“Turns out the Mayans were only off by 8 years! (referring to the ancient Mayan prophecy that the world would end in 2012)”
“Twenty years from now, kids will ask their parents, “Mom, why is there a whole semester of American History dedicated to 2020?”
“I cannot believe ‘Tiger King’ was the most normal event of 2020.”
As we enter Thanksgiving, a season in which we have to opportunity to express gratefulness for God’s blessings over the year, I’m reminded of Habakkuk’s words in the midst of Israel’s desolation, times that were much worse still than these:
“Though the fig tree should not blossom,
Nor fruit be on the vines,
The produce of the olive fail
And the fields yield no food
The flock be cut off from the fold
And there be no herd in the stalls,
Yet I will rejoice in the Lord,
I will take joy in the God of my salvation.
God, the Lord, is my strength;
He makes my feet like the deer’s
He makes me tread on my high places.”
As Christians, we believe that the Holy Spirit transforms our hearts, making us more holy, Christ-like people. And, yet, we play a part in that process. Spiritual disciplines, or means of grace, are the part we play. Whether it’s reading God’s Word, engaging in prayer, fasting, or solitude and silence, I like to think that disciplines or means of grace are the way we move ourselves under the shower of the Holy Spirit, allowing Him to do His work in us, raining over us, helping us put to death the old ways and renewing us.
Gratitude is a spiritual discipline, a means of grace. It’s a conscious decision we make, rather than an involuntary response to circumstances around us. And, like disciplines of prayer or solitude or silence, gratitude has to be cultivated. If we’ll cultivate gratitude, and allow the Spirit to transform us through our gratefulness, we can experience that abundant life Christ promises: contentment in all circumstances; joy through grief; meaning in suffering; finally, peace.
All of this is why I love Thanksgiving, and why it competes in my heart with Christmas and Easter. It gives us a time to rest, and reflect. It’s at the end of the year, so we can look back on how God has worked and what He has done. And, it typically provides us the opportunity to surround ourselves with those who mean most to us, reminding us of what is most important.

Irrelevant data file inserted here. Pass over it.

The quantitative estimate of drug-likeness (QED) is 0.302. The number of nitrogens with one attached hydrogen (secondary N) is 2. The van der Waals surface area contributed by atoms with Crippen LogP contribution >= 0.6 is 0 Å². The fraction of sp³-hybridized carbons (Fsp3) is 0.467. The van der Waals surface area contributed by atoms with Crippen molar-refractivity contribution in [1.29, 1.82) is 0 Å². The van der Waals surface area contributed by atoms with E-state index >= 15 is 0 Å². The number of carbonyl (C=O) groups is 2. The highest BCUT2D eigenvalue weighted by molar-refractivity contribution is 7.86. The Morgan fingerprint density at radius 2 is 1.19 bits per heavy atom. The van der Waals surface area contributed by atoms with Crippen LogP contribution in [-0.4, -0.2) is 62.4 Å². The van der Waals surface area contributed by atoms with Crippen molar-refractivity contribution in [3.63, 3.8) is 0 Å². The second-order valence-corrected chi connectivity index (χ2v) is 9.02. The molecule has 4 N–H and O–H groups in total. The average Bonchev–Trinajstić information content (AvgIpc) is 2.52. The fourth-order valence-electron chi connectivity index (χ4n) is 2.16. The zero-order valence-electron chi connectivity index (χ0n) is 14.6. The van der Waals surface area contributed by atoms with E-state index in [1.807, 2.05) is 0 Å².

As I’ve had a chance to reflect in anticipation of Thanksgiving, I don’t think any of us will ever forget this extraordinary year. Despite all the struggle, the turmoil, and the challenges which have been well documented and commented upon, the Lord has used this year to give us blessing upon blessing.
People say tough times reveal character, and pandemic, natural disaster, debates over social justice and politics, and many other times of adversity showed us who we were, in all the best and the worst ways. I’ve never been prouder of our faculty, our leadership team, and our families as I have during all the turmoil surrounding COVID-19. Watching our teachers come together over a matter of days to assemble what was recognized throughout our community as the best example of virtual learning around was extraordinary. It’s a feat that still amazes me. Although it wasn’t perfect, when we consider we were building an airplane in midair with no notice, God truly did an amazing thing through our faculty and staff.
The way our community loved kids, teachers, families, and each other was amazing, too. Roving bands of teachers dressed as gorillas and dinosaurs, travelling to kids’ houses to check up on them, to pray over them and to bring them love. Figuring out creative ways to make Rodeo Days, fifth grade graduation, eighth grade sendoff, and senior commencement happen for students, even when it meant working twice as hard, was extraordinary. When the impact of COVID and quarantine hit family budgets and threatened students’ ability to finish the school year and afford school tuition, watching families come together to raise hundreds of thousands of dollars on extremely short notice to keep kids in school and our school family together were acts of kindness, generosity, and love I’ll never forget.